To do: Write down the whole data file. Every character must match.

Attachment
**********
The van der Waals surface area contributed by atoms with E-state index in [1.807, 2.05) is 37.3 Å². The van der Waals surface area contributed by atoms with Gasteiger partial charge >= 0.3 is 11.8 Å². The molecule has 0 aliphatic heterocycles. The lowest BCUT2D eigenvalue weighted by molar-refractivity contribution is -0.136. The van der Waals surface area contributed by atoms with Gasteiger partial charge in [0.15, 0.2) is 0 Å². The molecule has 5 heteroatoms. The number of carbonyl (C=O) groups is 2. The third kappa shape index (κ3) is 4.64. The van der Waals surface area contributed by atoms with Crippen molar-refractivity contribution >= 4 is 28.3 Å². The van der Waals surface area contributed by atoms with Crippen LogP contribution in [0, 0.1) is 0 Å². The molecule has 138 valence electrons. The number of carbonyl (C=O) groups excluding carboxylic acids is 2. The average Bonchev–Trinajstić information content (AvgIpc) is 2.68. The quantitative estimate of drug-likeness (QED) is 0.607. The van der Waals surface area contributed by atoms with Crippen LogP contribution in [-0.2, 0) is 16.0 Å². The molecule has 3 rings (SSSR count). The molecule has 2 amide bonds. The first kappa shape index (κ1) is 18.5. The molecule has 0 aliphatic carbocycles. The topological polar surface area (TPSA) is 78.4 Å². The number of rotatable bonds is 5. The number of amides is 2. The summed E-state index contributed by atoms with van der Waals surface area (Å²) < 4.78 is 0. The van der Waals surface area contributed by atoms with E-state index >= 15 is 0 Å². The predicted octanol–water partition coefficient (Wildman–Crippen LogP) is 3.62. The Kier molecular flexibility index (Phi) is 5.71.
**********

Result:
The van der Waals surface area contributed by atoms with E-state index in [1.807, 2.05) is 37.3 Å². The van der Waals surface area contributed by atoms with Gasteiger partial charge >= 0.3 is 11.8 Å². The molecule has 0 aliphatic heterocycles. The lowest BCUT2D eigenvalue weighted by molar-refractivity contribution is -0.136. The van der Waals surface area contributed by atoms with Gasteiger partial charge in [0.15, 0.2) is 0 Å². The molecule has 5 heteroatoms. The number of carbonyl (C=O) groups is 2. The third kappa shape index (κ3) is 4.64. The van der Waals surface area contributed by atoms with Crippen molar-refractivity contribution >= 4 is 28.3 Å². The van der Waals surface area contributed by atoms with Crippen LogP contribution in [0, 0.1) is 0 Å². The molecule has 138 valence electrons. The number of carbonyl (C=O) groups excluding carboxylic acids is 2. The average Bonchev–Trinajstić information content (AvgIpc) is 2.68. The quantitative estimate of drug-likeness (QED) is 0.607. The van der Waals surface area contributed by atoms with Crippen LogP contribution in [-0.2, 0) is 16.0 Å². The molecule has 3 rings (SSSR count). The molecule has 2 amide bonds. The first kappa shape index (κ1) is 18.5. The molecule has 0 aliphatic carbocycles. The topological polar surface area (TPSA) is 78.4 Å². The number of rotatable bonds is 5. The number of amides is 2. The summed E-state index contributed by atoms with van der Waals surface area (Å²) < 4.78 is 0. The van der Waals surface area contributed by atoms with E-state index >= 15 is 0 Å². The predicted octanol–water partition coefficient (Wildman–Crippen LogP) is 3.62. The Kier molecular flexibility index (Phi) is 5.71.